Well, at least Mr. White's ignorance would warn away any LGBT from his hateful message. Anti-gay rhetoric is more honest than the "sexual wholeness" psychobabble offered by politically correct conservative Christians (i.e. ex-gay movement).

I'm sure advocating anti-gay laws and opposing gay rights voids any opportunity for conservative Christians to reach out to LGBTs. [BTW, calling gays and lesbians "homosexuals" probably won't create any opportunities either :) ]

I think conservative Christians would have greater opportunities with LGBT peoples if they truly fought for religious freedom and kept their religious bias out of public policy.

Jay said...

Well, at least Mr. White's ignorance would warn away any LGBT from his hateful message. Anti-gay rhetoric is more honest than the "sexual wholeness" psychobabble offered by politically correct conservative Christians (i.e. ex-gay movement).

Well, that was kind of my point. Mr. White needs to tone down the ignorance and the hate. But do tell me how anti-gay rhetoric is "honest" at all.

Also, I don't quite understand what problems you have with calling gays and lesbians "homosexuals" since, you know, that's what they are (and myself as well... I still include myself in that). :)

Norm! said...

". . . But do tell me how anti-gay rhetoric is "honest" at all."

Well, not honest in terms of truth, but anti-gay rhetoric at least honestly portrays anti-gay adherents' real prejudice and ignorance. At the extreme, no one mistakes Rev. Fred Phelps as a loving Christian.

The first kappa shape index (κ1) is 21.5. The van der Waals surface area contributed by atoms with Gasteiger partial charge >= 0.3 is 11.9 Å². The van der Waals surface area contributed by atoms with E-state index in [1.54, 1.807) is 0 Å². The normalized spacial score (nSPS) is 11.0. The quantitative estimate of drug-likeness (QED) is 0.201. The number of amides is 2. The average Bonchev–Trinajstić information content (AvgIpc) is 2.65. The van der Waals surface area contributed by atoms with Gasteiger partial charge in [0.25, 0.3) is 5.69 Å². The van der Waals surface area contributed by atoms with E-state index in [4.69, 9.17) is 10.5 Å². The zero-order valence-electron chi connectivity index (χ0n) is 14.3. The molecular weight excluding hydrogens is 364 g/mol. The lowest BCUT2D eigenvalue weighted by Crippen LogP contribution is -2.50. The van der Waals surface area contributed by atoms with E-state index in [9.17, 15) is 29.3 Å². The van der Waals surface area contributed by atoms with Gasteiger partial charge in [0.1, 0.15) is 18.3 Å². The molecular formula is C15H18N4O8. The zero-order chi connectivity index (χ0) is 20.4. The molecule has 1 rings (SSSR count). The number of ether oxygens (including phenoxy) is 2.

Whereas many anti-gay folks cloak their true prejudice behind "defending" so-called "traditional marriage", "family values", "Judeo-Christian ethics", etc., instead of just honestly saying that they are uncomfortable with gays and believe LGBT peoples are inferior, degenerate, and immoral.

". . . I don't quite understand what problems you have with calling gays and lesbians "homosexuals" . . ."

When reaching out to people, it's preferable to refer to people as they identify themselves. While homosexual is technically correct, I can't imagine conservative Christians getting very far in their outreach using homosexual instead of the preferred identity (gay, lesbian, queer, etc.). It's like if I referred to all conservative Christians as religious fundamentalists -- accurate (in my opinion), but not very endearing. :)

Also, some fringe conservative media continue to refuse to use gay because it's too positive sounding whereas homosexual sounds more like a problem condition ("yup, he's got a bad case of homosexual"). :)

spj287 said...

Wow!! Dude, this blog brought me to my knees in tears!! I especially found your thought that "choosing to have homosexual sex is one thing, but no one decides to be a homosexual..."

I think I often (even coming out of homosexuality myself) believe that I chose to live in that sinful past. Yes, I chose to act out on those sins, but really, the actions of my father ultimately began the process of my need and want for male intimacy. I think that's what you were referring to, as I don't believe you think one is born into homosexuality. Right?

Anyway, the power of this blog is overwhelming. I love you for this, bro, and I pray God continues using you in mighty ways, such as this.

-Steve

Brandon said...

Norm, just out of curiosity, what exactly would you say is the difference between gay and homosexual? I've pretty much known the two words to mean the same things. If any difference, the only one I'm aware of is that gay seems to sometimes have a little more of a political context to it. And really, I'm not sure I'd feel any worse or better if someone called me gay or homosexual. Most people, I think, tend to mean the same thing by it.